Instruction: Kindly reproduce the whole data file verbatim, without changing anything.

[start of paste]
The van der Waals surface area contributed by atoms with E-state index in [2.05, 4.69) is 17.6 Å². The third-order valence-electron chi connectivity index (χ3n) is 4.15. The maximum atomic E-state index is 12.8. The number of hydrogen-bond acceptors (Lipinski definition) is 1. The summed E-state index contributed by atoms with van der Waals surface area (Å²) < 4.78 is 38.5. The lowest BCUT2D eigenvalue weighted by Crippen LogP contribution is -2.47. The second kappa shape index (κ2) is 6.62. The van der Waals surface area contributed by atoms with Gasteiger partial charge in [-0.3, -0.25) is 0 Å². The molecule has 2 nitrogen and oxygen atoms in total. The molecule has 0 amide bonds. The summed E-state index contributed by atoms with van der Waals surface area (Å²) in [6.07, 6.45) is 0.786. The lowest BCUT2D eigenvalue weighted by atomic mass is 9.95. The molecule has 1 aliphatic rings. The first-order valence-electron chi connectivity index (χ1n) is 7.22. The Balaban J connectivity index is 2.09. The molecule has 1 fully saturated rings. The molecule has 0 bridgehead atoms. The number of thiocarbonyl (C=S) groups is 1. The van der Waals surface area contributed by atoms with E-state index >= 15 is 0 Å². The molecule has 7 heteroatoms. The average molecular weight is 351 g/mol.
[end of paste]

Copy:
The van der Waals surface area contributed by atoms with E-state index in [2.05, 4.69) is 17.6 Å². The third-order valence-electron chi connectivity index (χ3n) is 4.15. The maximum atomic E-state index is 12.8. The number of hydrogen-bond acceptors (Lipinski definition) is 1. The summed E-state index contributed by atoms with van der Waals surface area (Å²) < 4.78 is 38.5. The lowest BCUT2D eigenvalue weighted by Crippen LogP contribution is -2.47. The second kappa shape index (κ2) is 6.62. The van der Waals surface area contributed by atoms with Gasteiger partial charge in [-0.3, -0.25) is 0 Å². The molecule has 2 nitrogen and oxygen atoms in total. The molecule has 0 amide bonds. The summed E-state index contributed by atoms with van der Waals surface area (Å²) in [6.07, 6.45) is 0.786. The lowest BCUT2D eigenvalue weighted by atomic mass is 9.95. The molecule has 1 aliphatic rings. The first-order valence-electron chi connectivity index (χ1n) is 7.22. The Balaban J connectivity index is 2.09. The molecule has 1 fully saturated rings. The molecule has 0 bridgehead atoms. The number of thiocarbonyl (C=S) groups is 1. The van der Waals surface area contributed by atoms with E-state index >= 15 is 0 Å². The molecule has 7 heteroatoms. The average molecular weight is 351 g/mol.